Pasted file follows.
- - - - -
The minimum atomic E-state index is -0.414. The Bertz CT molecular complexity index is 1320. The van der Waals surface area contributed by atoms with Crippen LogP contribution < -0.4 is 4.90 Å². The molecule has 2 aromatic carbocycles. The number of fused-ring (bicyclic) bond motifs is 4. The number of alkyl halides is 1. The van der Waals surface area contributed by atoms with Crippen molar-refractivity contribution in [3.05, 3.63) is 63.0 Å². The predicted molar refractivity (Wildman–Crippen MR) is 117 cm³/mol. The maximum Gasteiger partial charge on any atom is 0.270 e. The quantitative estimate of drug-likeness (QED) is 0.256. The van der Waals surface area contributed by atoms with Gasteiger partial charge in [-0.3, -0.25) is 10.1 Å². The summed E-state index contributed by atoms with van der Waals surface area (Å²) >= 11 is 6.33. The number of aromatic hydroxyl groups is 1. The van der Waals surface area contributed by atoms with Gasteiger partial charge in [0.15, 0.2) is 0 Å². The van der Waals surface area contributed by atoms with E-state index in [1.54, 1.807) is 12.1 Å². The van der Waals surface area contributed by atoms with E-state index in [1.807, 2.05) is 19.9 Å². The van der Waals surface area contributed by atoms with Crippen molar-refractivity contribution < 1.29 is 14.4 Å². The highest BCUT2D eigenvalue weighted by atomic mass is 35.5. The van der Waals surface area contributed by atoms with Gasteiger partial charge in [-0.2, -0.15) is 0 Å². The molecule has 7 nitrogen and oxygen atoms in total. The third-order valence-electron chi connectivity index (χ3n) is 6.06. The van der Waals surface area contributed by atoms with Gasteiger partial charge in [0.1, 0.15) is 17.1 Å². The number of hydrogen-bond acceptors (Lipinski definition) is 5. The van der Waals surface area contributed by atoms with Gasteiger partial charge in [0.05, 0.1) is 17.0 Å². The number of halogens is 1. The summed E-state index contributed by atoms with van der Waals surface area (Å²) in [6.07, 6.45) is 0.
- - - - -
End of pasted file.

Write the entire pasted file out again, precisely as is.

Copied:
The minimum atomic E-state index is -0.414. The Bertz CT molecular complexity index is 1320. The van der Waals surface area contributed by atoms with Crippen LogP contribution < -0.4 is 4.90 Å². The molecule has 2 aromatic carbocycles. The number of fused-ring (bicyclic) bond motifs is 4. The number of alkyl halides is 1. The van der Waals surface area contributed by atoms with Crippen molar-refractivity contribution in [3.05, 3.63) is 63.0 Å². The predicted molar refractivity (Wildman–Crippen MR) is 117 cm³/mol. The maximum Gasteiger partial charge on any atom is 0.270 e. The quantitative estimate of drug-likeness (QED) is 0.256. The van der Waals surface area contributed by atoms with Gasteiger partial charge in [-0.3, -0.25) is 10.1 Å². The summed E-state index contributed by atoms with van der Waals surface area (Å²) >= 11 is 6.33. The number of aromatic hydroxyl groups is 1. The van der Waals surface area contributed by atoms with Gasteiger partial charge in [0.15, 0.2) is 0 Å². The van der Waals surface area contributed by atoms with E-state index in [1.54, 1.807) is 12.1 Å². The van der Waals surface area contributed by atoms with E-state index in [1.807, 2.05) is 19.9 Å². The van der Waals surface area contributed by atoms with Crippen molar-refractivity contribution < 1.29 is 14.4 Å². The highest BCUT2D eigenvalue weighted by atomic mass is 35.5. The van der Waals surface area contributed by atoms with Gasteiger partial charge in [-0.2, -0.15) is 0 Å². The molecule has 7 nitrogen and oxygen atoms in total. The third-order valence-electron chi connectivity index (χ3n) is 6.06. The van der Waals surface area contributed by atoms with Gasteiger partial charge in [0.1, 0.15) is 17.1 Å². The number of hydrogen-bond acceptors (Lipinski definition) is 5. The van der Waals surface area contributed by atoms with Gasteiger partial charge in [0.05, 0.1) is 17.0 Å². The number of halogens is 1. The summed E-state index contributed by atoms with van der Waals surface area (Å²) in [6.07, 6.45) is 0.